2021 marks the 35th anniversary of The Legend of Zelda, so it feels like the perfect time to share my favourite games of this iconic series.
This beloved Nintendo franchise first arrived way back in 1986 with The Legend of Zelda for the NES. A sequel followed a year later, entitled The Legend of Link.
However, it wasn’t until the release of The Legend of Zelda: A Link to the Past on the SNES that I truly began to fall for this amazing series. With that little introduction out of the way, here are my personal best Zelda games of all time.
The Legend of Zelda: A Link to the Past (SNES)
Depending on which day you might ask me, I’d say that my favourite Zelda game is either A Link to the Past or Ocarina of Time. Within that, I’m often torn between 1993’s A Link to the Past and its re-imagining, A Link Between Worlds, which released for the 3DS in 2013. Alas, I went with the former to top this list.
A Link to the Past blended ideas and concepts from the 1986 original, but it was wonderfully modernised for the Super Nintendo Entertainment System. The top-down visuals were stunning for their time, giving you the feeling of being able to explore just about anything in its world.
The story of A Link to the Past is the common concept of saving the kingdom of Hyrule from the evil Lord Ganon, but it evolved in ways that would help shape the future of the series. Abilities like the sprint (thanks to the Pegasus Shoes/Boots), having a variety of arrows, and having a spinning sword attack to deal extra damage, all come from this game.
A Link to the Past even introduced series staples like the Heart Containers, the Hookshot and so much more. Many of the features we expect to see in the modern-day Zelda game began with this 1993 SNES classic. To this very day, whether it’s on my SNES Classic, my 3DS, Wii U, or Switch Online, The Legend of Zelda: A Link to the Past is a game that I always return to.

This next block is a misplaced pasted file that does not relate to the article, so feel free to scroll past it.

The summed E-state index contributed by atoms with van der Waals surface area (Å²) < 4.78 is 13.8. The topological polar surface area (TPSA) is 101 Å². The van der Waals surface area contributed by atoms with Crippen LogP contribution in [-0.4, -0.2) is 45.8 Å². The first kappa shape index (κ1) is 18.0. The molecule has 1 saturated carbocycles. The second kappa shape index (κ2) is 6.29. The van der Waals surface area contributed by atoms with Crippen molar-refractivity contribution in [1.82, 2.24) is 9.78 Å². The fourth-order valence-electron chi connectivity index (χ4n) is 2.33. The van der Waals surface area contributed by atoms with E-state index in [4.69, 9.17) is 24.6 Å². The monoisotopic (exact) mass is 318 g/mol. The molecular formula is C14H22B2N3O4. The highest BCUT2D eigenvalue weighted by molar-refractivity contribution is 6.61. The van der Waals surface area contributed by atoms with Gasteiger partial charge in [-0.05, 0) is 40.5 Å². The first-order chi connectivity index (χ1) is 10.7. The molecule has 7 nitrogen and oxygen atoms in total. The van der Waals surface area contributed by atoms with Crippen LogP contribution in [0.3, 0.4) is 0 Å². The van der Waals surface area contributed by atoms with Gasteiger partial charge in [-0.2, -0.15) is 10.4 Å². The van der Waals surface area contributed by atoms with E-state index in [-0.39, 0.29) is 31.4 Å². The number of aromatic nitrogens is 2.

The Legend of Zelda: Ocarina of Time (N64)
The Legend of Zelda: Ocarina of Time is widely considered to not only be the best Zelda game of all time but also to be one of the greatest video games of all time, period.
Ocarina of Time was a huge game for its generation in terms of scale and, to be fair, it still is to this very day. Ocarina of Time first graced us with its presence in 1998 on the Nintendo 64, and was the first open-world-esque Zelda game realised in full 3D.
From Hyrule Field, Kokiri Forest, the Lost Woods, Hyrule Castle, Kakariko Village, Zora’s Domain and Death Mountain, to the very first time you meet Epona at Lon Lon Ranch, I could go on forever listing all the amazing and memorable locations of Ocarina of Time. And that’s not even mentioning the gameplay, the story or the incredible music.
Being set in a 3D world, exploration felt like no other game I’d ever played back in the 90s. As you venture into dungeons, searching for secrets and having epic boss battles, it was truly an inspiring world. Link can also time travel and transform from a child to an adult, which was pretty mind-blowing in its day.
There are too many awesome moments I could talk about from Ocarina of Time. If you’ve never played this game, you’re seriously missing out on a true piece of gaming history. Thankfully you can pick up the remaster on the 3DS, and you can buy Ocarina of Time digitally from the Wii U’s eShop. Hopefully one day Nintendo will give us that full Switch remake that so many of us crave!
The Legend of Zelda: Wind Waker (Nintendo GameCube)
When The Legend of Zelda: Wind Waker released for the Nintendo GameCube in 2003, I remember it not being all that well-received. Before the game even released, some fans were turning it down due to its cel-shaded visuals and bright colours, which marked a dramatic change in the series’ style.
In the Wind Waker, Ganon kidnaps Link’s sister from their home island out in the sea. Link’s journey to save her also leads him to stop Ganon from getting his evil clutches on the Triforce. He also gets to meet an incarnation of Princess Zelda as Tetra.
Sure Wind Waker wasn’t the best game in the series, but it instantly won a place in my heart as it experimented with several new ideas. I love how it allows you to sail the open seas with your talking boat named King of the Red Lions, giving you an extra sense of adventure.